@Jalen Fuller you always come correct with great, meaningful questions. Thanks.
    RolandMHall, soulstew, MVE and 4 others like this.
  10. Low Down Brown

    Low Down Brown Supporting Member

    Jan 8, 2018
    You beat the hardest part which was realizing that you tend to overplay ;)

    Took me a while to grasp that :banghead:

    Recording practices and listening back to them helped me dial it down.
    Now I try to pay less attention to what I'm playing and just listen to everyone else. For me, not focusing on the bass line helps me play less...and because I'm listening to the song, I tend to move with it naturally rather than forcing fills and excess notes in places where they distract from the the story, vocals, instrumental solo, etc.
  11. Peteyboy


    Apr 2, 2018
    Los Angeles
    I've seen footage of James Jamerson playing using solely the index finger. A self-imposed limitation that might help keep one from overplaying.
  12. dalkowski

    dalkowski It's "rout," not "route." Supporting Member

    May 20, 2009
    Massachusetts USofA
    ^^^ the essence, right there. Care more about the song than about yourself.
    Last edited: Jun 4, 2020
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  13. Killing Floor

    Killing Floor Supporting Member

    Feb 7, 2020
    Austin, TX
    I think it is all in context. Depends on the style and the other musicians in your mix.
    Record and listen to yourself and the other players. If the piece works with a busy bass that's cool. But if the piece has some air, in my opinion I'd fill a little but wouldn't try to plug every hole with extra bass notes because at some point they aren't fills.
    soulstew, Ggaa, LostJohnny and 2 others like this.
  14. LeFunk Machine

    LeFunk Machine

    Sep 12, 2014
    Is your lines as melodic as James Jamerson? Yes? then you're not overplaying :D
  15. stigbeve


    Sep 24, 2014
    If the BL gives you a nod and a grin after a fill then it's not overplaying. If you get a scowl and a "no" headshake then it's overplaying. :)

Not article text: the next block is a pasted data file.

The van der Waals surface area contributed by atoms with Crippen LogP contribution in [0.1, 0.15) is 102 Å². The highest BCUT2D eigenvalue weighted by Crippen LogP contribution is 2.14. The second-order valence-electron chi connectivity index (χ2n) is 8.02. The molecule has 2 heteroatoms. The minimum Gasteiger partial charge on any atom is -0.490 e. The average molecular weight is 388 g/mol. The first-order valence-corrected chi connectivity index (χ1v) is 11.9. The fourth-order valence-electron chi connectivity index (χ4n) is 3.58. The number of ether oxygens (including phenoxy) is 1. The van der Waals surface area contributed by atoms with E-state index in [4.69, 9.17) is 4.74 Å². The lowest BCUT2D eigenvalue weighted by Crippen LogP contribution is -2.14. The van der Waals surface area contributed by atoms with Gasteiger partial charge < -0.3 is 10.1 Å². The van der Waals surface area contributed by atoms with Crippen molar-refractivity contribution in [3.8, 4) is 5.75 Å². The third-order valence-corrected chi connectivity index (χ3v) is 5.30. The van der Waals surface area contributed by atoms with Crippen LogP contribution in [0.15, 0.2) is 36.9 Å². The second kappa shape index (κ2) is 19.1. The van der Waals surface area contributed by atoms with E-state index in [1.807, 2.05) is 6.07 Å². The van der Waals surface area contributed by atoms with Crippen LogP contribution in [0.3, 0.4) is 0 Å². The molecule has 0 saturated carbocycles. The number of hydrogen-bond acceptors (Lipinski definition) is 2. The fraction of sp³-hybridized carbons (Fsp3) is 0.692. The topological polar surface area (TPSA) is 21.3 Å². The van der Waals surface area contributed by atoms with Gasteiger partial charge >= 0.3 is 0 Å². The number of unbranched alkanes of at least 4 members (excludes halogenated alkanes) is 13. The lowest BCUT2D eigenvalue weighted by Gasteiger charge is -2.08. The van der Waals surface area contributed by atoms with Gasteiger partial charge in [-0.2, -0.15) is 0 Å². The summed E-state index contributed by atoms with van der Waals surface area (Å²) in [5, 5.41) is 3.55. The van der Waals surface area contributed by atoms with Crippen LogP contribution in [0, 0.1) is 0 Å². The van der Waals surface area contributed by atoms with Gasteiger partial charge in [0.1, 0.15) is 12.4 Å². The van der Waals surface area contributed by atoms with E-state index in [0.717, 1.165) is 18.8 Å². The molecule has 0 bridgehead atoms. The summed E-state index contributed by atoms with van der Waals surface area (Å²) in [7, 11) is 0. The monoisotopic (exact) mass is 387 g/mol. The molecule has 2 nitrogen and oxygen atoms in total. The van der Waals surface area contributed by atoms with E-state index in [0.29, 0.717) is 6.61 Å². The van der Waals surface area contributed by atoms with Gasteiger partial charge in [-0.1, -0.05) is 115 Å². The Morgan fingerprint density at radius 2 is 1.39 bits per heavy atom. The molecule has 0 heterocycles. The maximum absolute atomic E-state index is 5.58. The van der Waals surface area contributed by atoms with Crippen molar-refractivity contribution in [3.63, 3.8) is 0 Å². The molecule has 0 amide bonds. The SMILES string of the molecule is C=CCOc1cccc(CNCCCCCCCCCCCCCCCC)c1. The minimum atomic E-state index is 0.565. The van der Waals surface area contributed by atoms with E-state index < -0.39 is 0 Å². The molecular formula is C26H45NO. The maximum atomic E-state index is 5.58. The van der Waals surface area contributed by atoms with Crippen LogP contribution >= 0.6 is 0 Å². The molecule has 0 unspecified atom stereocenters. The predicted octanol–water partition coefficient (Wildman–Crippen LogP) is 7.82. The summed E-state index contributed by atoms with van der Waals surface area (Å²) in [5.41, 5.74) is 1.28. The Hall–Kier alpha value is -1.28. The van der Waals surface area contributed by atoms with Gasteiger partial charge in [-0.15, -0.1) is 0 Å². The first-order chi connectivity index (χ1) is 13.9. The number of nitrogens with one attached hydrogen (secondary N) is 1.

StyleOverShow likes this.
  16. Jeremy Darrow

    Jeremy Darrow

    Apr 6, 2007
    Nashville, TN
    Endorsing Artist: Fishman Transducers, Aguilar Amplifiers, Ear Trumpet Labs
    Try playing along with something you know well and REALLY try to overdo it. Way beyond the bounds of good taste, then steadily try pulling it back until you're just playing the things that make it your part while still grooving and supporting singers and soloists. Recording it isn't a bad idea. I've found that once you've really exaggerated, it's much clearer where you need to use restraint.
  17. micguy


    May 17, 2011
    There isn’t a simple answer that covers the whole topic. Singing bass in a choir did, however, give me on tip:

    If you’re playing more notes than the singer is singing, you’re probably overplaying. Your part generally shouldn’t be more complex than the melody - typically, it should be simpler.
  18. grinx


    Mar 24, 2003
    Raleighwood, NC
    1 - don't be all-selfish and 'look at what *I* can do!'
    2 - serve the song, not yourself
    3 - see 1 and 2
  19. 75Ric

    75Ric Supporting Member

    Feb 13, 2019
    Try writing out your bass lines, either in tab or standard notation, if you know it. Write out the chords first. Then, write out the notes in the rhythm you want to play with your bass in hand. Strive to make good connections from one chord to the next with dominate (fifth), octave, chromatic or scalar connections. Think in terms of supporting the harmony (the chords) with a good rhythym, as this is part of our jobs as bass players. Writing it all out like this is kinda hard work and requires thought, but it will keep you from overplaying riffs and fills where they don't belong. More importantly, you'll get some solid lines. You can still find spots to stretch out, for example in horn sections or solos. This can help raise the level in these sections. Then come back down into the groove. Your band mates will notice. Someone you might want to listen to in this regard is Willie Weeks on the Donny Hathaway Live album, especially The Ghetto and Everything is Everything. There are plently of other examples, but he is a master.
  20. grimjim


    Jan 26, 2014
    Chicago, Illinois
    Endorsing artist;DNA Amplification, GHS strings
    I've gone through this as well. Learn to play to the song. Experience is something we all have to develop. Keep practicing and it will become clearer to you when to overplay and when not to. Space out your fills more, don't do it during guitar solos or really busy vocal parts. Use it tastefully.

    I really notice this with drummers. When they are less experienced, they will overplay all the time. As time goes on they learn to play to the song instead of making everything a drum solo.